Agency Also Expands Program Scope To Include Non-Commercial
This is the official TSA statement on the initiation of potentially
draconian new regs that directly affect the US GA flight training
community. We'll have a lot more to say about it over the next few
days... but if this isn't one of the most outrageous indications of
the TSA's bureaucratic indifference, ignorance and arrogance, we
don't know what is. At the AOPA Expo, it was obvious that whatever
confidence TSA shared with GA is disappearing fast... and this is
one of the prime reasons. Pilots are getting REALLY upset with
Offical Statement By TSA
The Transportation Security Administration (TSA) announced
Friday that it is now requiring security threat assessments for
non-U.S. citizens seeking training at U.S. flight schools,
regardless of the type and size of the aircraft.
Following the terrorist attacks of September 11, 2001, the
Aviation and Transportation Security Act mandated the U.S.
Department of Justice to conduct threat assessments for non-U.S.
citizens who sought training on aircraft weighing 12,500 pounds or
more including commercial aircraft. Vision 100 – Century of
Aviation Reauthorization Act transferred this responsibility from
Justice to TSA as of October 5, 2004.
“September 11th taught us that terrorists exploited the
use of U.S flight schools,” said Rear Adm. David M. Stone
(pictured below), USN (Ret.), Assistant Secretary of Homeland
Security for TSA. “Fortifying security by knowing who trains
at these schools is an integral part of our mission to secure the
The program is designed to prevent terrorists from receiving
pilot training from flight schools. As a prerequisite to flight
training, non-U.S. citizens must provide to TSA fingerprints,
biographical information, including full name, passport and visa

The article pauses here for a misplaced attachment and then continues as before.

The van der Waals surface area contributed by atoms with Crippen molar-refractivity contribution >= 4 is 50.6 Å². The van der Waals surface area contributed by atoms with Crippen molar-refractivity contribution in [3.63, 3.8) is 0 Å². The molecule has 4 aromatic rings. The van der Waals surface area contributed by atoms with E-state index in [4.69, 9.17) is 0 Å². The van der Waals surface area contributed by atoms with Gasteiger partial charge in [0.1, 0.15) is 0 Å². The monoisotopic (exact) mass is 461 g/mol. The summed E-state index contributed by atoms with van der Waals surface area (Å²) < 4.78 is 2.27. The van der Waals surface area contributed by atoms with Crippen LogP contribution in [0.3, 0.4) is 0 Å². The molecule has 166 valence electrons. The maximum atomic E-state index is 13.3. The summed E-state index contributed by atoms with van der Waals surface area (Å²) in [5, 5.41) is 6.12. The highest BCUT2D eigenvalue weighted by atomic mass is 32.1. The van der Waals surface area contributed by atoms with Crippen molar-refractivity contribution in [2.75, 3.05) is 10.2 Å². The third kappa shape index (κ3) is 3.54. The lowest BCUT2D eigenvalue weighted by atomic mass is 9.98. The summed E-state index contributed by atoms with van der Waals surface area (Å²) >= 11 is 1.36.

information, and training specifics such as the type of aircraft
the candidate seeks instruction to operate.
In addition to security
assessments, TSA’s new initiative will:
- Streamline the threat assessment process from 45 to 30 days for
most applicants, and 5 days for some
- Require flight schools to submit a student’s photograph
to TSA to ensure the student reporting for flight training is the
same individual who successfully completed a security threat
- Implement an application fee of $130 for the security threat
- Require flight schools to provide security awareness training
for appropriate staff on an annual basis. To help fulfill this
requirement, TSA plans to offer an on-line course on the
agency’s Web site within a few weeks.
Beginning this week, TSA will accept applications for non-U.S.
citizens seeking flight training in aircraft weighing 12,500 pounds
or less who do not currently hold a FAA or foreign pilot’s
certificate. Starting on December 19, 2004, TSA will accept
applications for all non-U.S. citizens who seek training in
aircraft weighing 12,500 pounds or less, including those who
already have an airman’s certificate and seeking additional
training for a new certificate and/or rating.